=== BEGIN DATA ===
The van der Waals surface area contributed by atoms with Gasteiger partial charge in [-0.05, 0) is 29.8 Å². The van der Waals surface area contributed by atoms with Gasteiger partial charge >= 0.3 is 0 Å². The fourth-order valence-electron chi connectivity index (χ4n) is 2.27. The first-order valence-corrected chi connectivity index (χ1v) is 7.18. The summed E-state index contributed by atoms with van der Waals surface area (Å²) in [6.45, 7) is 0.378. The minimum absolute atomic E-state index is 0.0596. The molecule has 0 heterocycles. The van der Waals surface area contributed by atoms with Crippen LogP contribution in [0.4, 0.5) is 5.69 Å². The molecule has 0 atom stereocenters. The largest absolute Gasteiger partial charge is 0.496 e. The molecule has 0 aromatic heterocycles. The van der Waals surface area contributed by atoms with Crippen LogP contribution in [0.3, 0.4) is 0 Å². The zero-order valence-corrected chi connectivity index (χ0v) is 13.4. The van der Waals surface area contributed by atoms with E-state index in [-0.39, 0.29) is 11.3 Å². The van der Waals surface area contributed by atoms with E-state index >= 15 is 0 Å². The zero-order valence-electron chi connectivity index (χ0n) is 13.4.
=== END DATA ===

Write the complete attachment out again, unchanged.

The van der Waals surface area contributed by atoms with Gasteiger partial charge in [-0.05, 0) is 29.8 Å². The van der Waals surface area contributed by atoms with Gasteiger partial charge >= 0.3 is 0 Å². The fourth-order valence-electron chi connectivity index (χ4n) is 2.27. The first-order valence-corrected chi connectivity index (χ1v) is 7.18. The summed E-state index contributed by atoms with van der Waals surface area (Å²) in [6.45, 7) is 0.378. The minimum absolute atomic E-state index is 0.0596. The molecule has 0 heterocycles. The van der Waals surface area contributed by atoms with Crippen LogP contribution in [0.4, 0.5) is 5.69 Å². The molecule has 0 atom stereocenters. The largest absolute Gasteiger partial charge is 0.496 e. The molecule has 0 aromatic heterocycles. The van der Waals surface area contributed by atoms with Crippen LogP contribution in [0.3, 0.4) is 0 Å². The zero-order valence-corrected chi connectivity index (χ0v) is 13.4. The van der Waals surface area contributed by atoms with E-state index in [-0.39, 0.29) is 11.3 Å². The van der Waals surface area contributed by atoms with E-state index >= 15 is 0 Å². The zero-order valence-electron chi connectivity index (χ0n) is 13.4.